Writing Lessons from Favorite Authors
Beloved YA authors share their best advice for your middle school writers.
- Grades: 6–8
Avi’s Six Secrets to Good Writing 1. Read, read, read. Reading is the key to good writing. The more you read, the better writer you can be. You can never read too much.
2. Write! It’s not written until it’s on the paper. Storytelling is a great art, but it is not story writing.
3. Write what you would enjoy reading. You’ll have more fun, and it will be better.
4. Rewrite! No one ever writes anything well the first time. The first draft can’t be the last draft. (I rewrite my work 50, 60 times.) Read your first draft, and if you think it’s good, you’re in trouble. But if you see it’s not that good, you’re in great shape. The more you rewrite, the better your writing will be.
5. Write for readers. Maybe you understand what you have written, but the writer’s job is to have the reader understand it. Keep in mind: Writers don’t write writing, they write reading.
6. Listen. Read your work out loud (pencil in hand) and it will let you hear your own writing. It will almost improve itself.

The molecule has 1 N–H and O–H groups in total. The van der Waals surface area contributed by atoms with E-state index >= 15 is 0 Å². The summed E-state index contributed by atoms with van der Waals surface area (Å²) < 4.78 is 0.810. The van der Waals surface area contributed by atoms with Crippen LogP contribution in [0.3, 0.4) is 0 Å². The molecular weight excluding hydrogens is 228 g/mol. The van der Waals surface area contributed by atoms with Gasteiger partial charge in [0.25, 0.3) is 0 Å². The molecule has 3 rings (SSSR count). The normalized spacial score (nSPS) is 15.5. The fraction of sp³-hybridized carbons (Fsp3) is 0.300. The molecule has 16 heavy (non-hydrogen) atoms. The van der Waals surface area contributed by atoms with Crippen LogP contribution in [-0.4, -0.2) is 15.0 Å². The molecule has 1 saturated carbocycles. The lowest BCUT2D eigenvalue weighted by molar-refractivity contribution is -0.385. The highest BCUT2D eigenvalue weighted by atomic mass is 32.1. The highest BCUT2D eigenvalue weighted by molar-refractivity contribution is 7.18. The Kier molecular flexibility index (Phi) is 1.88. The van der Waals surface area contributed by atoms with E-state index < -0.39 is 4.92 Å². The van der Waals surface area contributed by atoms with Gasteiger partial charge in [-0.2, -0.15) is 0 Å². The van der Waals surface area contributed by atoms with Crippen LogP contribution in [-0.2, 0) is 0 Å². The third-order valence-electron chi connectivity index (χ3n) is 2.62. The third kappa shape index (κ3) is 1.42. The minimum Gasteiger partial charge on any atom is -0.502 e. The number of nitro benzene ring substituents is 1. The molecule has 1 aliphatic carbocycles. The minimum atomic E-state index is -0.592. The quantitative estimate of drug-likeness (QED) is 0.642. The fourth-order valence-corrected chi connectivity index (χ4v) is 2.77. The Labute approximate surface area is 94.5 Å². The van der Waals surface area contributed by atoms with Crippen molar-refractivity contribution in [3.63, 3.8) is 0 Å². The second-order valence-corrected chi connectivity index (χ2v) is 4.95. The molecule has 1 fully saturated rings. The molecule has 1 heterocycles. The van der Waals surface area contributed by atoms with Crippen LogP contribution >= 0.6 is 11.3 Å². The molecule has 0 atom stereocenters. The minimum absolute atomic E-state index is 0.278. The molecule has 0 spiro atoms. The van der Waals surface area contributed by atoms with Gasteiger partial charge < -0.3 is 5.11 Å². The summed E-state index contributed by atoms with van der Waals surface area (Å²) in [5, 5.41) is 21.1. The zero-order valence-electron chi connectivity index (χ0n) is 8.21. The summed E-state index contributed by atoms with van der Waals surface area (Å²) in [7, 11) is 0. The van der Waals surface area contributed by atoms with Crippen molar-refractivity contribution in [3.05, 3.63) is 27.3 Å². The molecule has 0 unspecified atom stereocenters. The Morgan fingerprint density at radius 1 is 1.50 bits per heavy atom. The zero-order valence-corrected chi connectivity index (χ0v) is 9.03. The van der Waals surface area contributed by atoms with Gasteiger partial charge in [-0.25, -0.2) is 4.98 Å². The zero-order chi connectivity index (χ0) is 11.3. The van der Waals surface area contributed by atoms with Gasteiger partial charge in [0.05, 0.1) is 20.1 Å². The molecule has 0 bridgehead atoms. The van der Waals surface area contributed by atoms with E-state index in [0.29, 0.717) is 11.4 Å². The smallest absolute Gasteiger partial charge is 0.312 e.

Find additional resources on writing from Avi at avi-writer.com.
Teachers: How to Use This Lesson
1. Download and print a student-friendly version of Writers on Writing.
2. Distribute copies to students and have them read silently.
3. Use the questions below to generate discussion.
• What advice is repeated by several of the authors?
(read lots of books; make a plan for your writing; show, don’t tell; rewrite)
• Why does Lauren Tarshis say you should jot down questions as you research and write?
(they’ll help you structure your story; they’ll make the process more fun)
• Why does Blue Balliett say to “look at each book as a puzzle”?
(writers can take the pieces they like from other books and use them to inspire their own work)
4. Have students complete the writing exercises provided by Jennifer A. Nielsen and Avi.
Author of: Midnight Magic, Crispin: At the Edge of the World, City of Orphans, and many more